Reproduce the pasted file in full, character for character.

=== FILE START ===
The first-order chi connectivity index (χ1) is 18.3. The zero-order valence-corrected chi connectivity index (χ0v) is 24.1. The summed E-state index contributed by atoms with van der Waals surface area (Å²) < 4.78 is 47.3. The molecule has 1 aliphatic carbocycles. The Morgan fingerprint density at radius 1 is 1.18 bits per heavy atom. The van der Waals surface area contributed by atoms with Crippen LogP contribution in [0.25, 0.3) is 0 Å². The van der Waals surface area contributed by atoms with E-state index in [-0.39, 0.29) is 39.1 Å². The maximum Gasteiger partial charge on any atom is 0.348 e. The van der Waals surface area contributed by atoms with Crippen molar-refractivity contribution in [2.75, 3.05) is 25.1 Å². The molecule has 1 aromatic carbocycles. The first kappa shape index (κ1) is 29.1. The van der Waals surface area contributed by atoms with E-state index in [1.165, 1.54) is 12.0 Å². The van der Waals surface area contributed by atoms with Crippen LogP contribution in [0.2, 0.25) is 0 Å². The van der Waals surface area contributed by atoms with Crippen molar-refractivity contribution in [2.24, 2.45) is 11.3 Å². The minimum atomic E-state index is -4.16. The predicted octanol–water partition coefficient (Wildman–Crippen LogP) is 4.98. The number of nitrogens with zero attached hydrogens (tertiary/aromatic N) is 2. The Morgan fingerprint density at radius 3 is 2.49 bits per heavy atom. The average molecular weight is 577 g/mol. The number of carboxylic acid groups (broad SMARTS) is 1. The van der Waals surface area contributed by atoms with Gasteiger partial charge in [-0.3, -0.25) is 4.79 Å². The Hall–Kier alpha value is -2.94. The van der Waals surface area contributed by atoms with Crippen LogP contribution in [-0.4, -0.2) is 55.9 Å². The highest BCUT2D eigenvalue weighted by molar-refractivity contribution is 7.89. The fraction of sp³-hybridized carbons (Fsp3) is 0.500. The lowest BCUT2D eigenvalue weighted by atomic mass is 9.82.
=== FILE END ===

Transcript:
The first-order chi connectivity index (χ1) is 18.3. The zero-order valence-corrected chi connectivity index (χ0v) is 24.1. The summed E-state index contributed by atoms with van der Waals surface area (Å²) < 4.78 is 47.3. The molecule has 1 aliphatic carbocycles. The Morgan fingerprint density at radius 1 is 1.18 bits per heavy atom. The van der Waals surface area contributed by atoms with Crippen LogP contribution in [0.25, 0.3) is 0 Å². The van der Waals surface area contributed by atoms with E-state index in [-0.39, 0.29) is 39.1 Å². The maximum Gasteiger partial charge on any atom is 0.348 e. The van der Waals surface area contributed by atoms with Crippen molar-refractivity contribution in [2.75, 3.05) is 25.1 Å². The molecule has 1 aromatic carbocycles. The first kappa shape index (κ1) is 29.1. The van der Waals surface area contributed by atoms with E-state index in [1.165, 1.54) is 12.0 Å². The van der Waals surface area contributed by atoms with Crippen LogP contribution in [0.2, 0.25) is 0 Å². The van der Waals surface area contributed by atoms with Crippen molar-refractivity contribution in [2.24, 2.45) is 11.3 Å². The minimum atomic E-state index is -4.16. The predicted octanol–water partition coefficient (Wildman–Crippen LogP) is 4.98. The number of nitrogens with zero attached hydrogens (tertiary/aromatic N) is 2. The Morgan fingerprint density at radius 3 is 2.49 bits per heavy atom. The average molecular weight is 577 g/mol. The number of carboxylic acid groups (broad SMARTS) is 1. The van der Waals surface area contributed by atoms with Gasteiger partial charge in [-0.3, -0.25) is 4.79 Å². The Hall–Kier alpha value is -2.94. The van der Waals surface area contributed by atoms with Crippen LogP contribution in [-0.4, -0.2) is 55.9 Å². The highest BCUT2D eigenvalue weighted by molar-refractivity contribution is 7.89. The fraction of sp³-hybridized carbons (Fsp3) is 0.500. The lowest BCUT2D eigenvalue weighted by atomic mass is 9.82.